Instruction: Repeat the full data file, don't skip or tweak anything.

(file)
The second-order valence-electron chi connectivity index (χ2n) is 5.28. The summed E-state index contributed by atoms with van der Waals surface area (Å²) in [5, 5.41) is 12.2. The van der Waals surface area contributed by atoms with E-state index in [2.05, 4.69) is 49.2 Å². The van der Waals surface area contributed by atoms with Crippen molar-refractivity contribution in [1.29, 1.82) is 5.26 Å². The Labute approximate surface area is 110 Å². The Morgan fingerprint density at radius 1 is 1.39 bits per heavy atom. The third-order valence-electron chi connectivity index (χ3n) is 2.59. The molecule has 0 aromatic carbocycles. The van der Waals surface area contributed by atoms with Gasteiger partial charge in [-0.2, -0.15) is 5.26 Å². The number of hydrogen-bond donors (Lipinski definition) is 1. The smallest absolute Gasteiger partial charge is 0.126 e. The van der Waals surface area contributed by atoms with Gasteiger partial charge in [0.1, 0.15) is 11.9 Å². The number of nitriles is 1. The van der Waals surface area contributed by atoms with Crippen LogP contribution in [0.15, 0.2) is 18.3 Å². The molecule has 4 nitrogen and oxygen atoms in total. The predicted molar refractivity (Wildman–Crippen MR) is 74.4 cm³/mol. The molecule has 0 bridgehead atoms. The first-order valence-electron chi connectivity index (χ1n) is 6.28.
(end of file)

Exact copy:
The second-order valence-electron chi connectivity index (χ2n) is 5.28. The summed E-state index contributed by atoms with van der Waals surface area (Å²) in [5, 5.41) is 12.2. The van der Waals surface area contributed by atoms with E-state index in [2.05, 4.69) is 49.2 Å². The van der Waals surface area contributed by atoms with Crippen molar-refractivity contribution in [1.29, 1.82) is 5.26 Å². The Labute approximate surface area is 110 Å². The Morgan fingerprint density at radius 1 is 1.39 bits per heavy atom. The third-order valence-electron chi connectivity index (χ3n) is 2.59. The molecule has 0 aromatic carbocycles. The van der Waals surface area contributed by atoms with Gasteiger partial charge in [-0.2, -0.15) is 5.26 Å². The number of hydrogen-bond donors (Lipinski definition) is 1. The smallest absolute Gasteiger partial charge is 0.126 e. The van der Waals surface area contributed by atoms with Gasteiger partial charge in [0.1, 0.15) is 11.9 Å². The number of nitriles is 1. The van der Waals surface area contributed by atoms with Crippen LogP contribution in [0.15, 0.2) is 18.3 Å². The molecule has 4 nitrogen and oxygen atoms in total. The predicted molar refractivity (Wildman–Crippen MR) is 74.4 cm³/mol. The molecule has 0 bridgehead atoms. The first-order valence-electron chi connectivity index (χ1n) is 6.28.